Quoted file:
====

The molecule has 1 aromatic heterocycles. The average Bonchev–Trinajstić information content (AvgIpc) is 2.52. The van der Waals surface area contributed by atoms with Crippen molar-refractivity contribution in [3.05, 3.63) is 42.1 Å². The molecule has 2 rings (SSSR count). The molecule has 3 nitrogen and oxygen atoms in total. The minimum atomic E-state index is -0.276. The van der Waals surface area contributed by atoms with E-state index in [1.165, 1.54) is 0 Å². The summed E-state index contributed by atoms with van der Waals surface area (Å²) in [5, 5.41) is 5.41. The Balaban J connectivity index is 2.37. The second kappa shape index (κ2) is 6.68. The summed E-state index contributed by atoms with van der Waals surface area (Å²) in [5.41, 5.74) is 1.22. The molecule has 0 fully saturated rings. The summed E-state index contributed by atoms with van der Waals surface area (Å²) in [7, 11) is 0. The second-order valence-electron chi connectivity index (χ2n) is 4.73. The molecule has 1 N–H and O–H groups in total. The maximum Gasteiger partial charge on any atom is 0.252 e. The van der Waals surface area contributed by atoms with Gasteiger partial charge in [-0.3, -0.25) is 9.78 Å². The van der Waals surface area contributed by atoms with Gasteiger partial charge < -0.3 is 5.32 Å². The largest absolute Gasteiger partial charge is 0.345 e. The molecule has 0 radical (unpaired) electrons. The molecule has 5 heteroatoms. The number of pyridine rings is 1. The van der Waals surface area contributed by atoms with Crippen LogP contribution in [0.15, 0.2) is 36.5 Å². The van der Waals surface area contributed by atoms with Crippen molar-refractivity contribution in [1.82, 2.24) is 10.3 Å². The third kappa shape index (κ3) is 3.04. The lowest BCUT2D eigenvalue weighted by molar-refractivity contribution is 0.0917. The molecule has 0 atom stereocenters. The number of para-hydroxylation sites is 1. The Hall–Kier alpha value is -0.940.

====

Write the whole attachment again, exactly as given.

The molecule has 1 aromatic heterocycles. The average Bonchev–Trinajstić information content (AvgIpc) is 2.52. The van der Waals surface area contributed by atoms with Crippen molar-refractivity contribution in [3.05, 3.63) is 42.1 Å². The molecule has 2 rings (SSSR count). The molecule has 3 nitrogen and oxygen atoms in total. The minimum atomic E-state index is -0.276. The van der Waals surface area contributed by atoms with E-state index in [1.165, 1.54) is 0 Å². The summed E-state index contributed by atoms with van der Waals surface area (Å²) in [5, 5.41) is 5.41. The Balaban J connectivity index is 2.37. The second kappa shape index (κ2) is 6.68. The summed E-state index contributed by atoms with van der Waals surface area (Å²) in [5.41, 5.74) is 1.22. The molecule has 0 fully saturated rings. The summed E-state index contributed by atoms with van der Waals surface area (Å²) in [7, 11) is 0. The second-order valence-electron chi connectivity index (χ2n) is 4.73. The molecule has 1 N–H and O–H groups in total. The maximum Gasteiger partial charge on any atom is 0.252 e. The van der Waals surface area contributed by atoms with Gasteiger partial charge in [-0.3, -0.25) is 9.78 Å². The van der Waals surface area contributed by atoms with Gasteiger partial charge < -0.3 is 5.32 Å². The largest absolute Gasteiger partial charge is 0.345 e. The molecule has 0 radical (unpaired) electrons. The molecule has 5 heteroatoms. The number of pyridine rings is 1. The van der Waals surface area contributed by atoms with Crippen LogP contribution in [0.15, 0.2) is 36.5 Å². The van der Waals surface area contributed by atoms with Crippen molar-refractivity contribution in [1.82, 2.24) is 10.3 Å². The third kappa shape index (κ3) is 3.04. The lowest BCUT2D eigenvalue weighted by molar-refractivity contribution is 0.0917. The molecule has 0 atom stereocenters. The number of para-hydroxylation sites is 1. The Hall–Kier alpha value is -0.940.